Immunodiagnosis of hydatid disease in livestock using an intradenmal test and an enzyme immunoassay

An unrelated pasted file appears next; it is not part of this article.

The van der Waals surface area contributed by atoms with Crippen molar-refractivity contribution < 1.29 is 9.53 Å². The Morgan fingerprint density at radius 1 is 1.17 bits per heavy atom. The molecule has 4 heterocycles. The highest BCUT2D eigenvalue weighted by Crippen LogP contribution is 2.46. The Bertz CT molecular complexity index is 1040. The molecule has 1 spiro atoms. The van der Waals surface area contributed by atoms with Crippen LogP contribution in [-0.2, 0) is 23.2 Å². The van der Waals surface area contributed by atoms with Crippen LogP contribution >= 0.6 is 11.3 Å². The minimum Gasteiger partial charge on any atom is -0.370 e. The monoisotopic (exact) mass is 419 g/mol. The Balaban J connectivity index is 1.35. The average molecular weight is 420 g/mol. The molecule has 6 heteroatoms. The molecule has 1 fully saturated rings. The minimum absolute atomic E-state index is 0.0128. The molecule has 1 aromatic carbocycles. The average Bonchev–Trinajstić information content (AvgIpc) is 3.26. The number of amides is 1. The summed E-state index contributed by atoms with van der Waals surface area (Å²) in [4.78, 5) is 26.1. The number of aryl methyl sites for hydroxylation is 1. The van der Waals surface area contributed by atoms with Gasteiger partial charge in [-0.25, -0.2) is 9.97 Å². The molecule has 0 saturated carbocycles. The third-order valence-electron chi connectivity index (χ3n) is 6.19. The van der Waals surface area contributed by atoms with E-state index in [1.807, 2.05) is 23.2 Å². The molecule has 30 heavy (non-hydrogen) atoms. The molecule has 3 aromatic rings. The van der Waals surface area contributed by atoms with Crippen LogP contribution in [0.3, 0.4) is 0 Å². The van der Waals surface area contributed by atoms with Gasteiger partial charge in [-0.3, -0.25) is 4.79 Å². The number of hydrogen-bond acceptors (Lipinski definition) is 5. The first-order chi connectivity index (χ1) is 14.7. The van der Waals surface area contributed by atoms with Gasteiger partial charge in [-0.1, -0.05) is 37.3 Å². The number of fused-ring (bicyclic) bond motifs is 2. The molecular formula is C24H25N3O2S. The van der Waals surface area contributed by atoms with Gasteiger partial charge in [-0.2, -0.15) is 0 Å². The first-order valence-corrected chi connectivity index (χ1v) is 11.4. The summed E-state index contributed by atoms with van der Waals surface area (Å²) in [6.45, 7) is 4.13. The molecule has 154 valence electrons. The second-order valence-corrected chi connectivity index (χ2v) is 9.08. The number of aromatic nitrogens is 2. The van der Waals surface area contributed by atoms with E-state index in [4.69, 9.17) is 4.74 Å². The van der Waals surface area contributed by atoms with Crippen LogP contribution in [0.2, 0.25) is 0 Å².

A variety of methods based on immunological principles have been tried for the diagnosis of hydatid disease but largely with unsatisfactory results. One of the oldest illethods is the Casoni test which gives a reaction of immediate hypersensitivity when the antigen is injected intradermally. This test, however, has not given the specificity nor the sensitivity required for a diagnostic test. Recent attempts to prepare a defined Casoni antigen with higher specificity have resulted in a preparation which contains as its only in vitro - reactive immunological component the antigen B of Oriol et al. (1971). In this study, a Casoni antigen was prepared by boiling hydatid cyst fluid to inactivate most of the antigens and subsequent absorption using insoluble immunosorbents to remove any remaining undesirable immunoreactive antigens. The final preparation was' shown on immunodiffusion and crossed immunoelectrophoretic analysis to contain only antigen B. This was confirmed by the use of specific antisera.' Determination of the molecular weight of antigen Busing Sephadex G-200 gel filtration indicated a major component with a molecular weight of approximately 180,000 daltons. Components of higher molecular weight were also noted but they were thought to be aggregates of the 180,000 dalton component. The detection of antigen B activity in fractions'of gel filtration was performed with an enzyme immunoassay and antiserum specific for antigen B as well as Casoni skin tests. To elucidate if the Casoni antigen could elicit immediate hypersensitivity through non-immunoloqical means such as activation of the alternate complement pathway, various dilutions of tm preparation were injected intradermally in a normal rabbit which had received Evans Blue intravenously. The Casoni antigen dilutions gave insignificant reactions similar to those given by the injections of saline. When dilutions of antigen were injected intradermally in a sensitized goat, for the purpose of standardisation, distinct,and well delineated skin reactions were obtained. A dilution of the antigen was selected for use, as it was the highest dilution which gave distinct skin reactions which were only marginally smaller than the more concentrated dilutions. This preparation contained approximately 300~g protein per mI. Intradermal injections of 0.1ml thus cont3ined 30}Jg protein and was used to study the reaction in 135 goats of which 50 were found to have hydatid cysts at meat inspection, and in 64 cattle, of which 35 had hydatid cysts. The results were recorded as increases in skin thickness measured 30 minutes after tile intradermal injection. In the cattle population, animals with hydatidosis gave an increase in skin thickness ranging from O.7mm to 10.3mm with an average of 3.79mm,while the normal cattle gave reactions ranging from O.3mm to 3.5mm with an average of 1.98mm. The difference between the two means was found to be statistically (t-test) significant (P~O.05). When a 3mm increase in skin thickness was regarded as positive for hydatidosis: a specificity of 97% and a sensitivity of 57% were obtained. The results obtained with the goat population showed an almost complete overlap of skin reactivity between normal animals and animals with hydatidosis. The increase in skin thickness in the normal animals ranged from O.2mm to 4.7mm with an average of 2.47mm while in animals with hydatidosis the increase varied from O.3~m to 5.3mm. No significant difference was found between the means of normal animals and those with hydatidosis. It can therefore be concluded that the Casoni test might be useful under specified circumstances in cattle, while virtually incapable of distinguishing between infected and non-infected goats. These findings are largely in agreement with those of other research workers who have used the Casoni test in animal populations,• in spite of the use of a~ antigen preparatipn which, in vitro, showed the presence of only antigen B. It is possible that antigen B may not be the antigen which elicits the strongest and/or most specific immediate hypersensitivity reaction in animals and further investigations may be warranted to elucidate this. The unsatisfactory results with the use of a partly purified antigen preparatio~ in the Casoni test, prompted investigations into the use of the so called "Arc 5" antigen of Capron .§.i.3.l. (1967) also referred to as antigen A, of Oriol at ale (1971) in an enzyme immunoassay. This antigen had shown considerable promise for use in the serological diagnosis of hydatid disease in man,although experience with its use in the Turkana population has been disappointing. A specific antiserum against "Arc 5" antigen had already been prepared by injection of precipitin lines into goat No. 34~prepared by immunoelectrophoresis and later by immunodiffusion. The serum was absorbed for antibovine serum and anti sheep serum antibody activity. Absorption was also carried out with immunosorbents made from saline extracts of common intestinal parasites. Goat No. 346 IgG was used in the preparation of the conjuiate used in enzyme immunoassay. A total of 268 serum samples from cattle, of which 162 came from animals with hydatidosis, were titrated in an inhibition enzyme immunoassay designed to detect antibodies to "Arc 51! antigen only. Crude goat hydatid cyst fluid was used as antigen while goat No. 346 IgG - glucose oxidase_~~s the conjugate. Reference curves for a known positive serum and a known negative ssrum were established. From the positive reference curve, the 50% inhibi~ion tit res for each test serum was calculated. The test gave a sensitivity of 56% and a specificity of 59% when a 50% inhibition titre of 8 was considered significanto When a 50% inhibition titre of_12 was considered significant, however, a sensitivity of 21% and a specificity of 99% were obtained. It is concluded that because of the low sensitivity and/or specificity obtained, the test is unsuitable for serodiagnosis or seroepidemiological surveys in cattle. In this study, the Casoni test using a partially purified hydatid cyst fluid antigen and an enzyme immunoassay based on the detection of antibodies to "Arc 511 antigen yielded unsatisfactory results, and none of thase tests can therefore be recommended for the diagnosis of hydatid disease in livestock.